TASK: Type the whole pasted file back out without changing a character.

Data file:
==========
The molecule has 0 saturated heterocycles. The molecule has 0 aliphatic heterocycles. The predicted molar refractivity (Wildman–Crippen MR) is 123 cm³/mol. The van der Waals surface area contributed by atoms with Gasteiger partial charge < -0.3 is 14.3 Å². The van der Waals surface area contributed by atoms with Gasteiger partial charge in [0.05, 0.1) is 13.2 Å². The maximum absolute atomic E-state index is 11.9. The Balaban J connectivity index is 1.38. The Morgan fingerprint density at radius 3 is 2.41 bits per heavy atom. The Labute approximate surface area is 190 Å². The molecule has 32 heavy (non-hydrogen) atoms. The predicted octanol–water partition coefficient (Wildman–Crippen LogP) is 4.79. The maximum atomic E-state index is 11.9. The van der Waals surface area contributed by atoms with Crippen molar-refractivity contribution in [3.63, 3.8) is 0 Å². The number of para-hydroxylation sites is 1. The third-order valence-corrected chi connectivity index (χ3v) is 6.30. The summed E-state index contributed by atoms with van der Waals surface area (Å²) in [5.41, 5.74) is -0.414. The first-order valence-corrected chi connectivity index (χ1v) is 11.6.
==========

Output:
The molecule has 0 saturated heterocycles. The molecule has 0 aliphatic heterocycles. The predicted molar refractivity (Wildman–Crippen MR) is 123 cm³/mol. The van der Waals surface area contributed by atoms with Gasteiger partial charge < -0.3 is 14.3 Å². The van der Waals surface area contributed by atoms with Gasteiger partial charge in [0.05, 0.1) is 13.2 Å². The maximum absolute atomic E-state index is 11.9. The Balaban J connectivity index is 1.38. The Morgan fingerprint density at radius 3 is 2.41 bits per heavy atom. The Labute approximate surface area is 190 Å². The molecule has 32 heavy (non-hydrogen) atoms. The predicted octanol–water partition coefficient (Wildman–Crippen LogP) is 4.79. The maximum atomic E-state index is 11.9. The van der Waals surface area contributed by atoms with Crippen molar-refractivity contribution in [3.63, 3.8) is 0 Å². The number of para-hydroxylation sites is 1. The third-order valence-corrected chi connectivity index (χ3v) is 6.30. The summed E-state index contributed by atoms with van der Waals surface area (Å²) in [5.41, 5.74) is -0.414. The first-order valence-corrected chi connectivity index (χ1v) is 11.6.